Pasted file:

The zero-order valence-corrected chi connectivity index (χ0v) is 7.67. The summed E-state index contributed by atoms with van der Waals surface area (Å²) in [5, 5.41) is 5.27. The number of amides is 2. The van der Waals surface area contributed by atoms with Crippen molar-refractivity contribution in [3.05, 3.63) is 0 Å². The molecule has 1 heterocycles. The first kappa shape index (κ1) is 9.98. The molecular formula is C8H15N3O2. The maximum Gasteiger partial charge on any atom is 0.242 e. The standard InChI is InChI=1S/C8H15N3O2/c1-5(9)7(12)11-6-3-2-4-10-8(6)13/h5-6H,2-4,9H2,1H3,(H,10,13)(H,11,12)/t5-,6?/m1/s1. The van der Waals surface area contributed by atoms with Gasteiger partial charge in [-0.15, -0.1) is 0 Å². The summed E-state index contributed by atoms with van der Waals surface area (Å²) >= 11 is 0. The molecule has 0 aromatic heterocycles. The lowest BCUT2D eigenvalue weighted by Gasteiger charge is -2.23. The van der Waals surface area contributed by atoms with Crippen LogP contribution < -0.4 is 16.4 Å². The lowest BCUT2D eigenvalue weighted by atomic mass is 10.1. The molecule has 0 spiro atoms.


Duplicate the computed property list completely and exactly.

The zero-order valence-corrected chi connectivity index (χ0v) is 7.67. The summed E-state index contributed by atoms with van der Waals surface area (Å²) in [5, 5.41) is 5.27. The number of amides is 2. The van der Waals surface area contributed by atoms with Crippen molar-refractivity contribution in [3.05, 3.63) is 0 Å². The molecule has 1 heterocycles. The first kappa shape index (κ1) is 9.98. The molecular formula is C8H15N3O2. The maximum Gasteiger partial charge on any atom is 0.242 e. The standard InChI is InChI=1S/C8H15N3O2/c1-5(9)7(12)11-6-3-2-4-10-8(6)13/h5-6H,2-4,9H2,1H3,(H,10,13)(H,11,12)/t5-,6?/m1/s1. The van der Waals surface area contributed by atoms with Gasteiger partial charge in [-0.15, -0.1) is 0 Å². The summed E-state index contributed by atoms with van der Waals surface area (Å²) >= 11 is 0. The molecule has 0 aromatic heterocycles. The lowest BCUT2D eigenvalue weighted by Gasteiger charge is -2.23. The van der Waals surface area contributed by atoms with Crippen LogP contribution < -0.4 is 16.4 Å². The lowest BCUT2D eigenvalue weighted by atomic mass is 10.1. The molecule has 0 spiro atoms.